Conclusions: An integrative biobanking approach in vascular surgery patients is feasible and provides a highly unique peripheral arterial substrate for molecular and biochemical analyses. Biobanking management and daily operations requires a dedicated team approach to insure proper patient consenting, specimen collection, subsequent experimental analysis and meaningful scientific collaborations.
Cesca Therapeutics Inc., USA
Time : 15:10-15:30
Dalip Sethi currently serves as Director of Clinical Research at Cesca Therapeutics Inc., a public company engaged in the research, development, and commercialization of cellular therapies and delivery systems for use in regenerative medicine. He holds a PhD in Biotechnology from Institute of Genomics & Integrative Biology, New Delhi, and a Master’s in Organic Chemistry from Hansraj College, Delhi University, India, and conducted Post-doctoral studies at Thomas Jefferson University, School of Medicine. He is currently engaged in the development of point-of-care devices, methods and diagnostics for use in autologous cell therapy in the treatment of cardiovascular and orthopedic diseases.
Cardiovascular diseases are a major burden on healthcare in modern society. Diseases, such as Critical Limb Ischemia (CLI), are debilitating. Many of the cardiovascular ischemic disease patients have limited surgical or medical options. Regeneration of vascular system is an attractive treatment strategy and is actively pursued in various preclinical and clinical settings. One of the options in regenerative medicine is the use of autologous bone-marrow concentrate (aBMC) containing stem and progenitor cells. Autologous bone-marrow concentrate (aBMC) is derived from the bone marrow aspirate (BMA) by density centrifugation and can be delivered either intra-muscularly (IM) or intra-coronary in the affected region. The aBMC consists of a) an acellular fraction comprised of autologous plasma and the cytokines and b) cellular fraction which is a source of (i) proangiogenic cells such as hematopoietic stem cells, mesenchymal progenitor cells, and endothelial progenitor cells; (ii) other cells of immune system at different levels of maturity and multi-potency. The acellular and cellular components participate in tissue repair and regeneration and have made aBMC an attractive source of cells and cytokines for therapeutic angiogenesis in the treatment of ischemic diseases.
University of Bologna, Italy
Raffaella Fabbri has been working as a Biologist in the Human Reproductive Medicine Unit, S Orsola-Malpighi Hospital of University of Bologna in Italy since 1977. In 2001, she received a national and international worldwide patent about method and solution for cryopreserving oocytes. In 2006, she obtained the United States Patent US 7,011,937 B2 for method and solutions for cryopreserving oocytes. She has her expertise in cryopreservation of human mature and immature oocytes, cryopreservation of embryos and blastocysts, cryopreservation of human ovarian tissue in vitro maturation of ovarian follicles, co-cultures of human granulosa cells and sperms, fertilization and embryonal development. She has been involved in many scientific activities which are well-documented by 335 articles published in Italian and foreign journals, participated in 134 meeting as speaker and 58 as Auditor.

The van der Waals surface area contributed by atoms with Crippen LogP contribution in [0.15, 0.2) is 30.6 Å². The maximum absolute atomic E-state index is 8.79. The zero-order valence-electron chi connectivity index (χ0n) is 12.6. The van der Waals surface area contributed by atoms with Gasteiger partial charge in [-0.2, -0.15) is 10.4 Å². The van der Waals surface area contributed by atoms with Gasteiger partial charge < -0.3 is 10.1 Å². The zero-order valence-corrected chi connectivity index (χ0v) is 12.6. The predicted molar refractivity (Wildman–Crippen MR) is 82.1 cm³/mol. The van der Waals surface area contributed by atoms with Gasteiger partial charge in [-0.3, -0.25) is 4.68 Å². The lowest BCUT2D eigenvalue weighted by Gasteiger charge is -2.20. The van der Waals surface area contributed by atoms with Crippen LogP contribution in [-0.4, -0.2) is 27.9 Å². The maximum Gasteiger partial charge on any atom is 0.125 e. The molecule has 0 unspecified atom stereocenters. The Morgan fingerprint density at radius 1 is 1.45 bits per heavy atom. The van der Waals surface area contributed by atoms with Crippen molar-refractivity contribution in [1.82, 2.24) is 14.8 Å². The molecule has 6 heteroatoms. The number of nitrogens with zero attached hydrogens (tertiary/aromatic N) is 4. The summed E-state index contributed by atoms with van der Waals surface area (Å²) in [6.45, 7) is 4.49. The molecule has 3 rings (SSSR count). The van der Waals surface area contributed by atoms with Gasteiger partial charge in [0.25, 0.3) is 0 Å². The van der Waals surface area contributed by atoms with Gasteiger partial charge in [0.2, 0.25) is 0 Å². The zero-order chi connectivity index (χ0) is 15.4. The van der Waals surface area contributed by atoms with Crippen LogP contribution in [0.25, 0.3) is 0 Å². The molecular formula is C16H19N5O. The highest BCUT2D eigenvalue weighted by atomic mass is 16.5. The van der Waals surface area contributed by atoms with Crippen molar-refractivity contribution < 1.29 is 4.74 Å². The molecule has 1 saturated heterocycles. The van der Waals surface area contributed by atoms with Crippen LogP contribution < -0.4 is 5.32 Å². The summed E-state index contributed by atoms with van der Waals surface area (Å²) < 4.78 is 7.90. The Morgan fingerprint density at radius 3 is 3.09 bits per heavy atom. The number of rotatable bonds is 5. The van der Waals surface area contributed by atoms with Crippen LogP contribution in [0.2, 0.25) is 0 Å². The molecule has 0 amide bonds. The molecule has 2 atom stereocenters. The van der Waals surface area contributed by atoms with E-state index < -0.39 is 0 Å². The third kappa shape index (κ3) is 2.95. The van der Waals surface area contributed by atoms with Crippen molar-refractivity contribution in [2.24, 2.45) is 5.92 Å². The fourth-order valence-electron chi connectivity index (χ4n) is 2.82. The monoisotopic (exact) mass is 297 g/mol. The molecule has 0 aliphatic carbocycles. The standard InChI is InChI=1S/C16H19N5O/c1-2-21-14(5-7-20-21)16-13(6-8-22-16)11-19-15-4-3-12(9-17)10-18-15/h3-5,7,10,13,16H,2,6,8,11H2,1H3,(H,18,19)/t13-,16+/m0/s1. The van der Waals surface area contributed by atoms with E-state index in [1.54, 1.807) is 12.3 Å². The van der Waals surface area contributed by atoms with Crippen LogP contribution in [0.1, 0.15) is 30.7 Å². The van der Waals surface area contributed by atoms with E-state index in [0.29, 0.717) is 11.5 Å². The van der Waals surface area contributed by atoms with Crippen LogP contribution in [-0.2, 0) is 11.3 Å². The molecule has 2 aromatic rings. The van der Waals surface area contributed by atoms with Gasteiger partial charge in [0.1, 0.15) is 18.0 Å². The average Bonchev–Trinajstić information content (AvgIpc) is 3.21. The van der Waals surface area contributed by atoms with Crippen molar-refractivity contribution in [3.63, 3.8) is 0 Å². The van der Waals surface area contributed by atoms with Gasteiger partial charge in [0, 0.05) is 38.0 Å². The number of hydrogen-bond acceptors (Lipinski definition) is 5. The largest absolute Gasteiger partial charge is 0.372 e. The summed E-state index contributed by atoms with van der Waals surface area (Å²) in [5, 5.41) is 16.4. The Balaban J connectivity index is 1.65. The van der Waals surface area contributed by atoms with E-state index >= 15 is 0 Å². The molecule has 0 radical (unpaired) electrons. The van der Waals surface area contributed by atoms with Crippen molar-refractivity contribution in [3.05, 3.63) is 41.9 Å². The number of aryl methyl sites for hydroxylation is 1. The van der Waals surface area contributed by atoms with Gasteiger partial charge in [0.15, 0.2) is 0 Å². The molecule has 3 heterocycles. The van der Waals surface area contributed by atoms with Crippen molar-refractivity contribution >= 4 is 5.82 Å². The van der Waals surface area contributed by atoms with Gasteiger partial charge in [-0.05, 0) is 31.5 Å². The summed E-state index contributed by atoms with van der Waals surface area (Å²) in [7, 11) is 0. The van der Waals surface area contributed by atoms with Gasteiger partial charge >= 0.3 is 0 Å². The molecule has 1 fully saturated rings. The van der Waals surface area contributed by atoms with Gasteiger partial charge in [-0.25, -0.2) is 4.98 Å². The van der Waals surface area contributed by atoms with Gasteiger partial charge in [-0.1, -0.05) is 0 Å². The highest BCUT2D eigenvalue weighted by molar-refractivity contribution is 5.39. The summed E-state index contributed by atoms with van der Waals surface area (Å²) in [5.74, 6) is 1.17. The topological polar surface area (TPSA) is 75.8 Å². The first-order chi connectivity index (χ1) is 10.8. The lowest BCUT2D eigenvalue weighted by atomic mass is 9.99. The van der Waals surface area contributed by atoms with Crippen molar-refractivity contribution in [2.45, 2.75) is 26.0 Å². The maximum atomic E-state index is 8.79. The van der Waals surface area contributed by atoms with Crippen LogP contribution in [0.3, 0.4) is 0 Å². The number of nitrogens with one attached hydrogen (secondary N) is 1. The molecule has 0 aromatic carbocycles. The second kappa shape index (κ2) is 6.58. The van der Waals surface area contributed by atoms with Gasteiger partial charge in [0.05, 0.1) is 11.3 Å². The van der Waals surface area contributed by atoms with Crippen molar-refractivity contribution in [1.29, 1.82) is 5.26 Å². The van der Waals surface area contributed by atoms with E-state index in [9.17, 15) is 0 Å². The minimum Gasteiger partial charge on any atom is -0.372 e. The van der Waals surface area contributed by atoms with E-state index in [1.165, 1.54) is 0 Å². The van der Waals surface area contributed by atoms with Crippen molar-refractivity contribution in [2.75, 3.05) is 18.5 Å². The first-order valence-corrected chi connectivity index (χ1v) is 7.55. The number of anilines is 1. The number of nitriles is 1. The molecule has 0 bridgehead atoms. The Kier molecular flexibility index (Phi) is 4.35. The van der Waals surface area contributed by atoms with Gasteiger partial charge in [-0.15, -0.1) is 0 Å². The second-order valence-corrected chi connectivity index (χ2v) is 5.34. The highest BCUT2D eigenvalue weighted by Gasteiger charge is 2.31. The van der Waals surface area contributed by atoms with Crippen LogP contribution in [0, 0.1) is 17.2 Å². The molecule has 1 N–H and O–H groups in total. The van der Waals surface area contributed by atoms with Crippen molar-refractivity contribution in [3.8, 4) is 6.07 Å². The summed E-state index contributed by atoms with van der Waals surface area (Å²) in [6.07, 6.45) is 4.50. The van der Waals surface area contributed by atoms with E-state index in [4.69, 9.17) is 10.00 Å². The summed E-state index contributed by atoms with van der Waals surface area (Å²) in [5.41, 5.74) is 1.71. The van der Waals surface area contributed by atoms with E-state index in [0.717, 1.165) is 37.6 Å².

Statement of the Problem: Ovarian tissue cryopreservation represents a valid strategy to preserve ovarian function in cancer patients with a high risk of premature ovarian failure due to chemo/radiotherapy. The ovarian tissue remains frozen for very long period of time (the request of tissue replanting usually occurs after at least five years from the end of therapies and this period may dragging on further in the case of diseases that require prolonged treatments or in the case of pediatric patients). The purpose of this study is to evaluate the morphology and functional activity of cryopreserved ovarian tissue stored for 18 years after thawing and transplantation.
Methodology & Theoretical Orientation: Ovarian tissue of a 29 year old patient suffering from Hodgkin Lymphoma was cryopreserved at our Centre before starting anticancer treatment. 18 years after storage; her ovarian tissue was evaluated by light microscopy, transmission electron microscopy, TUNEL assay and LIVE/DEAD viability/cytotoxicity test and then heterotopically transplanted in two subcutaneous pockets of patient. Follicle development was evaluated by ultrasound examination on the graft sites.
Findings: Ovarian tissue showed a good morphology, no apoptosis signs, sub-cellular integrity of follicles and interstitial edema foci. The LIVE/DEAD assay performed on stromal cells, isolated from cryopreserved tissue, showed viable cells (>97%) after 2 and 7 days of culture. The patient had the first menstruation five months after transplantation and to date (20 months from the graft), she is regularly menstruating every 30-40 days. Follicular development is monthly evidenced by a bulge palpable beneath the skin in the graft sites.